The point is that I’ve seen worse. The two good things I quote above are really good, and unusual for their clarity and specificity.

This is balanced out by the utter nonsense that is all over the place.

I wouldn’t want to buy this, but I don’t believe in standards for competencies and process.”

Where is the data academic outcomes have improved using CBE in NH?

In other words one of our nations top mathematicians offered a negative review on the Algebra I competencies in some of New Hampshire’s public schools.  To make matters worse, the Algebra I competencies listed on the NH Department of Education, were even worse.

Mastery is critical as Khan describes, but to make a leap that Khan somehow approves of Competency Based Education in NH schools, is misleading.

Reaching Higher NH then posted this in reply:
Reaching Higher NH : The idea the active learning the kind the NH competency education promotes is ineffective has long since been discredited, including by this major study:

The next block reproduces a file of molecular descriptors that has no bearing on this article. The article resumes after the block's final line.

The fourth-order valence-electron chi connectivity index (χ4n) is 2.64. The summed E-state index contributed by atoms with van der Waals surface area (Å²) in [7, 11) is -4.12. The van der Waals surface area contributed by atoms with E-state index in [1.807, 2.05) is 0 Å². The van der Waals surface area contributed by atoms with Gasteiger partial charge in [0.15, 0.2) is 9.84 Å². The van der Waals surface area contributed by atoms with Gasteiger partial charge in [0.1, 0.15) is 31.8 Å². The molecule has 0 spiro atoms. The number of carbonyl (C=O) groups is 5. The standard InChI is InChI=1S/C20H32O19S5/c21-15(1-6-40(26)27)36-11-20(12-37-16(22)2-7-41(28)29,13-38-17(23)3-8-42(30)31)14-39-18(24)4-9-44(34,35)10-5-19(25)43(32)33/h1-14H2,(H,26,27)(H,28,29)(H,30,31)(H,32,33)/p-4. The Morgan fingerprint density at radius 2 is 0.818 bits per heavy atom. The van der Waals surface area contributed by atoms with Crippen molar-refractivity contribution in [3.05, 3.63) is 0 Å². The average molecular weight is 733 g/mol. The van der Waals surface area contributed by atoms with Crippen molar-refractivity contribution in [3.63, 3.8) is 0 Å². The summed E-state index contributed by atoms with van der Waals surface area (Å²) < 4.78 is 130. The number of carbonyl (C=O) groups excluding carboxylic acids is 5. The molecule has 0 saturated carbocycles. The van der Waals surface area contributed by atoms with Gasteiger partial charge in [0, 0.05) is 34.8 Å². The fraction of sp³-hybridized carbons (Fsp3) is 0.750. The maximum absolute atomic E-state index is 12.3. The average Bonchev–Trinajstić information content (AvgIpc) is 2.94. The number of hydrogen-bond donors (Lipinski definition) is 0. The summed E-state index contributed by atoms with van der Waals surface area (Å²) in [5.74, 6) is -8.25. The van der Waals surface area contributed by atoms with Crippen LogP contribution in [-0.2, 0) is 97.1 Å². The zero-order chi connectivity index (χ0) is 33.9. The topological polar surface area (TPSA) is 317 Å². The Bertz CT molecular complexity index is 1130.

I’ve looked at numerous studies on teaching methods when it comes to the areas of math and science k-12. Why would they post studies on students at the college level and not k-12 to justify their advocacy for failed teaching methods in these core subjects? College students should not be compared to 7, 11 or 15 year old children but Reaching Higher NH seems to be making that case.

Math tutoring companies have been flourishing across the country due to poor (fuzzy/ Common Core math) curriculum and failed teaching methods. (inquiry/ constructivism) However for parents who cannot afford private tutors, some of those children are falling through the cracks and being left behind.

I then responded with this post:

This is interesting, your link relates to college students, not students k-12. In fact, I asked Heather Gage for any evidence that CBE was improving the academic outcomes in NH and she said there is no evidence.

I would also argue that taking a leap from college to k-12 is extremely misleading if not completely wrong when it comes to STEM teaching methods.

For instance, in this article from Science Daily: Structure is more effective in high school science classes: